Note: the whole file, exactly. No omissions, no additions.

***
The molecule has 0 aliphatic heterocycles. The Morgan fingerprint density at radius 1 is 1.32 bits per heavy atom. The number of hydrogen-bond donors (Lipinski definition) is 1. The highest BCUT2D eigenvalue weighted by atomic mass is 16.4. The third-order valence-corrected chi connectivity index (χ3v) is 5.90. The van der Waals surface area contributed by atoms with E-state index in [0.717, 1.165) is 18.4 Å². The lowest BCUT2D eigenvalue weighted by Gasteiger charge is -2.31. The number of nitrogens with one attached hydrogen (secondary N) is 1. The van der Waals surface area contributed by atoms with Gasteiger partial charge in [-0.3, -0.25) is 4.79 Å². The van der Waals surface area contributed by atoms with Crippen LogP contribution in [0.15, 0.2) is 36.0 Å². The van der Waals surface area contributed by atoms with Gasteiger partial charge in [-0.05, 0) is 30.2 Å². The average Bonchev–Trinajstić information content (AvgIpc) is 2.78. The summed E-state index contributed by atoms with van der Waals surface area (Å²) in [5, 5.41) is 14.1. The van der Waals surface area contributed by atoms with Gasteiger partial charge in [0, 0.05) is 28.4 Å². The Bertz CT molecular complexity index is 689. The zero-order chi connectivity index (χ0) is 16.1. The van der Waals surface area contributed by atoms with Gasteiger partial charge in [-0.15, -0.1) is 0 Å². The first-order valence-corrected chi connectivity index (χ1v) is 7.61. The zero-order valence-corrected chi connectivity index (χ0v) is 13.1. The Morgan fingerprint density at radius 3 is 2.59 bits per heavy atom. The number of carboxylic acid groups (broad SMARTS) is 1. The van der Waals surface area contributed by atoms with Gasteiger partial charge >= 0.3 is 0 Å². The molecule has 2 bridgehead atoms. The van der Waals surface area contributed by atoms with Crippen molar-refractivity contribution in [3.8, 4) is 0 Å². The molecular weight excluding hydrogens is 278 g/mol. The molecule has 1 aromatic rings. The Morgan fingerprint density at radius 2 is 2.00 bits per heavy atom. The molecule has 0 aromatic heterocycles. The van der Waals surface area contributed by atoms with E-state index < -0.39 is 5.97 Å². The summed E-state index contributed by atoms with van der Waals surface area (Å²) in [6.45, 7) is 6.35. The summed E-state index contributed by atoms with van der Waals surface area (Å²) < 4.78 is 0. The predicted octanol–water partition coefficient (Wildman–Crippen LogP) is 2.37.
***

The molecule has 0 aliphatic heterocycles. The Morgan fingerprint density at radius 1 is 1.32 bits per heavy atom. The number of hydrogen-bond donors (Lipinski definition) is 1. The highest BCUT2D eigenvalue weighted by atomic mass is 16.4. The third-order valence-corrected chi connectivity index (χ3v) is 5.90. The van der Waals surface area contributed by atoms with E-state index in [0.717, 1.165) is 18.4 Å². The lowest BCUT2D eigenvalue weighted by Gasteiger charge is -2.31. The number of nitrogens with one attached hydrogen (secondary N) is 1. The van der Waals surface area contributed by atoms with Gasteiger partial charge in [-0.3, -0.25) is 4.79 Å². The van der Waals surface area contributed by atoms with Crippen LogP contribution in [0.15, 0.2) is 36.0 Å². The van der Waals surface area contributed by atoms with Gasteiger partial charge in [-0.05, 0) is 30.2 Å². The average Bonchev–Trinajstić information content (AvgIpc) is 2.78. The summed E-state index contributed by atoms with van der Waals surface area (Å²) in [5, 5.41) is 14.1. The van der Waals surface area contributed by atoms with Gasteiger partial charge in [0, 0.05) is 28.4 Å². The Bertz CT molecular complexity index is 689. The zero-order chi connectivity index (χ0) is 16.1. The van der Waals surface area contributed by atoms with Gasteiger partial charge in [-0.15, -0.1) is 0 Å². The first-order valence-corrected chi connectivity index (χ1v) is 7.61. The zero-order valence-corrected chi connectivity index (χ0v) is 13.1. The Morgan fingerprint density at radius 3 is 2.59 bits per heavy atom. The number of carboxylic acid groups (broad SMARTS) is 1. The van der Waals surface area contributed by atoms with Gasteiger partial charge >= 0.3 is 0 Å². The molecule has 2 bridgehead atoms. The van der Waals surface area contributed by atoms with Crippen molar-refractivity contribution in [3.8, 4) is 0 Å². The molecular weight excluding hydrogens is 278 g/mol. The molecule has 1 aromatic rings. The Morgan fingerprint density at radius 2 is 2.00 bits per heavy atom. The molecule has 0 aromatic heterocycles. The van der Waals surface area contributed by atoms with E-state index < -0.39 is 5.97 Å². The summed E-state index contributed by atoms with van der Waals surface area (Å²) in [6.45, 7) is 6.35. The summed E-state index contributed by atoms with van der Waals surface area (Å²) < 4.78 is 0. The predicted octanol–water partition coefficient (Wildman–Crippen LogP) is 2.37.